A long list of failed or less than billion dollar businesses.

There was the camel farm Lee was fired from, the West African expedition company she shut down when her partner was killed, the loan and notary businesses that tanked along with the real estate market in ’07, and the t-shirt business that drove us to declaring bankruptcy.

But wait, there's more!

There was the ATM business that paid our mortgage but was so much like a W2 job that we sold it, a brief business trying to build sustainable homes in Iraq, a match-in-a-hurricane run at a welding business, and then a long list of short term security contracts that stretched from the too-good-to-be-true to the abysmally boring to the downright weird. 

Try guarding the Black Pope as he meets a First Nations tribe to do a site visit on mining tailings from a World War II era mine that may or may not be worth a few billion, just outside of Reno Nevada.  Yeah, that weird.  I’m pretty sure he wasn’t the Black Pope and the deal wasn’t about mining tailings.  Still, it paid well and the client even gave me an extra $100 in cash at the airport in, as he said, “slot machine money.” 

Of course, that weirdness and wildness with all its attendant success and failure is just business.  The “magic success formula” requires only three things, with one of ‘em always out of your control.

First, you need hard work.  Second, you need to be smart enough to see and capitalize on an opportunity.  Third, you need to get lucky.  The worse you are at the first two, the more that last one helps. 

What Lee and I have learned over 20-odd years of running various business in various states of success and failure is that it’s only worth focusing on the work & smarts part.  Luck comes and goes.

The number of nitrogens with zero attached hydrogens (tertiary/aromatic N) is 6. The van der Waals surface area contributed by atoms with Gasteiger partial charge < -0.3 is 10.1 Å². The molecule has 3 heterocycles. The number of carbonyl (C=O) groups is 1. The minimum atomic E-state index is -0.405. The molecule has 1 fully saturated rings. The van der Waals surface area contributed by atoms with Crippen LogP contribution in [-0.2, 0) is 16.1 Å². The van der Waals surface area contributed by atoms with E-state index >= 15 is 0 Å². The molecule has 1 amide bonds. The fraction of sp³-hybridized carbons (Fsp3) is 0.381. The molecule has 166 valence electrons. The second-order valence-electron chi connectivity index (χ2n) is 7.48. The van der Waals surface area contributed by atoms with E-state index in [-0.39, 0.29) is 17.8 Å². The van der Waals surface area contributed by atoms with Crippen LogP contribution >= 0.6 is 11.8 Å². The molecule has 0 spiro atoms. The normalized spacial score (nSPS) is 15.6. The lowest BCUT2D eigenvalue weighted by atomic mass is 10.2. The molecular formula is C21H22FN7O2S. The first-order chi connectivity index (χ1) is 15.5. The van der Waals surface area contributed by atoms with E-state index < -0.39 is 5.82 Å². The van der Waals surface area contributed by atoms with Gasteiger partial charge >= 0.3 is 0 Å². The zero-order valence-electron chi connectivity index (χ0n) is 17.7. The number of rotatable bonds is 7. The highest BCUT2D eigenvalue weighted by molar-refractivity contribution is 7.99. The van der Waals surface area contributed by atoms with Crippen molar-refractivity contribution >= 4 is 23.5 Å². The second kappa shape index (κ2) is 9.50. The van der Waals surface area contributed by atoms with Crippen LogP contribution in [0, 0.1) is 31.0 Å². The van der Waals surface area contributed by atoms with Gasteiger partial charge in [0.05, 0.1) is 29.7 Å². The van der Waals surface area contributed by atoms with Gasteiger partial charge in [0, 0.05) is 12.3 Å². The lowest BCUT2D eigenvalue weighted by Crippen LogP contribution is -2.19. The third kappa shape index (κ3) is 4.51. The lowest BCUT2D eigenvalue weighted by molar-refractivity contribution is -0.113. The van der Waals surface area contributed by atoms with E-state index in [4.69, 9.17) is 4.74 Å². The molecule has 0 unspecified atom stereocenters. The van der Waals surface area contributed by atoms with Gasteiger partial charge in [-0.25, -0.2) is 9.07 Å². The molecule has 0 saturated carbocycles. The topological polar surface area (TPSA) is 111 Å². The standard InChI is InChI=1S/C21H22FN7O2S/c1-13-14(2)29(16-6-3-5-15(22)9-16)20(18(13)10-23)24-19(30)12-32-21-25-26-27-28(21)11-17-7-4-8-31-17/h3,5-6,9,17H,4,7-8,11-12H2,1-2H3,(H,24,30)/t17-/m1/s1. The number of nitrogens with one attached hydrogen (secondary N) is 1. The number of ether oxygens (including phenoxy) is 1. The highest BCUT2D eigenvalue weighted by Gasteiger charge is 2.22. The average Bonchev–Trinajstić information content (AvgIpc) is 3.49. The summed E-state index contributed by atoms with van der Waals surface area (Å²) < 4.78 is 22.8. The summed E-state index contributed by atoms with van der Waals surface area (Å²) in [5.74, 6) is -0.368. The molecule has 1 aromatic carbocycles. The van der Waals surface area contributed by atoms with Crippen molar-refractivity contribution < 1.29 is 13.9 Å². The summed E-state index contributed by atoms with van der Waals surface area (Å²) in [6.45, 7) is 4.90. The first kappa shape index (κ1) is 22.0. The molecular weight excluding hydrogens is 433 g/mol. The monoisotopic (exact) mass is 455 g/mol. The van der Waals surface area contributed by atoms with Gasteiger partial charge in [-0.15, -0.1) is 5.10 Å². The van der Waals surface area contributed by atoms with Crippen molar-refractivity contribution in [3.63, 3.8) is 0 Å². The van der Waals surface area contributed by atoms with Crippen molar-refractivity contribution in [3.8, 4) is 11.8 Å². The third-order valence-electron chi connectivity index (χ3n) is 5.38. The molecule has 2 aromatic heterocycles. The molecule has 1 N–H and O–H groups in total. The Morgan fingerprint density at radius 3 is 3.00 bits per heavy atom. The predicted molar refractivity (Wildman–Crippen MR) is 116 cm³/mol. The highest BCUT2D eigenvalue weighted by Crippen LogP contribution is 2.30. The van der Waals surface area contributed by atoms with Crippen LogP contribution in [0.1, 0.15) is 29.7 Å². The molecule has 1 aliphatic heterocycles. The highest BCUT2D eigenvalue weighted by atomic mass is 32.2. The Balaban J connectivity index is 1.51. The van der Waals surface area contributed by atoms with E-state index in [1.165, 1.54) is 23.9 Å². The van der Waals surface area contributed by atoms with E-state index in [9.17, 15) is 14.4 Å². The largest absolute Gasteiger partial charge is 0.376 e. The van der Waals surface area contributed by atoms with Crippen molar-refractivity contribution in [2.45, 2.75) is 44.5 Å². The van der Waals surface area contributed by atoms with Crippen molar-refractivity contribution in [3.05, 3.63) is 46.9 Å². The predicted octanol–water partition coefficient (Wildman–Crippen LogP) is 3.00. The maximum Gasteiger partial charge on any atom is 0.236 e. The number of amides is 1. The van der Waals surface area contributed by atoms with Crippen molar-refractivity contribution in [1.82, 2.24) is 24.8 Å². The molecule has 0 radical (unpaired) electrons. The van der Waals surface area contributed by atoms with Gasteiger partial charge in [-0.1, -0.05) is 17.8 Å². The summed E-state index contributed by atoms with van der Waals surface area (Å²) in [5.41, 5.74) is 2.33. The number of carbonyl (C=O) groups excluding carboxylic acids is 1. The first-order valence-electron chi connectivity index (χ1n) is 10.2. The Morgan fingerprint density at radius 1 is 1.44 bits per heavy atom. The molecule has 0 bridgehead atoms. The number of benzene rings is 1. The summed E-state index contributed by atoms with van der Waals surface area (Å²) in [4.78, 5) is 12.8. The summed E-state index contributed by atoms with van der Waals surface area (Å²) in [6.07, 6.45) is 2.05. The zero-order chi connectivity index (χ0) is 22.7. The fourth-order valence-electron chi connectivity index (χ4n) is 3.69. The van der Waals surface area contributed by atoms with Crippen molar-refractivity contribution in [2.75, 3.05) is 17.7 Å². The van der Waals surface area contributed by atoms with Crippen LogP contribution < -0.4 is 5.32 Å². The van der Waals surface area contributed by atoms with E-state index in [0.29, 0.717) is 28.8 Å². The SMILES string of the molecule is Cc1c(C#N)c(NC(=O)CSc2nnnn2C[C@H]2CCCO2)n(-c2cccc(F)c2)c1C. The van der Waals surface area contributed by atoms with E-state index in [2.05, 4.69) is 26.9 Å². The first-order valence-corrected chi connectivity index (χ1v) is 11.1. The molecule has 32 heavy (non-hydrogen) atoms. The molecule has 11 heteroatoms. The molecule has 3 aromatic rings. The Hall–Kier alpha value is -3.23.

The good news is that as long as you work fairly hard and make enough smart decisions, you can hang in there until the luck comes. 

It’s been a fun (and sometimes un-fun) way to pass the time, and running our own business has allowed us a lot of flexibility we wouldn’t have otherwise had, from learning how to paraglide to learning how to knife fight to never waking up to an alarm clock except for early morning flights to (usually) fun new places.

Running Paleo Treats in particular has been about the most success we’ve had; it’s been a going concern since 2009 when we started it, and while we’ve had our lean and fat years, we’ve always enjoyed just how much it helps folks out to have a clean dessert that won’t wreck their diet (or their life.)

It ain’t the easiest life, but it’s the path we’ve chosen, and it’s a hell of a lot safer than depending on a distracted partner when you’re down in the depths of San Diego Bay.

Just wanted to share with you part of our entrepreneurial journey and inspire you to pivot when you need to and NEVER, NEVER, NEVER give up!

To your business, your health, and your stoke with life!

Nik & Lee

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Nik Hawks


Nik Hawks helps run the show at Paleo Treats. Fascinated by humans in all their strange glory, Nik is harnessed in and pulling hard in pursuit of excellence with the rest of the PT Crew. Enjoy!

Too much reading...
How about dessert?

Too Much Reading...How About Dessert?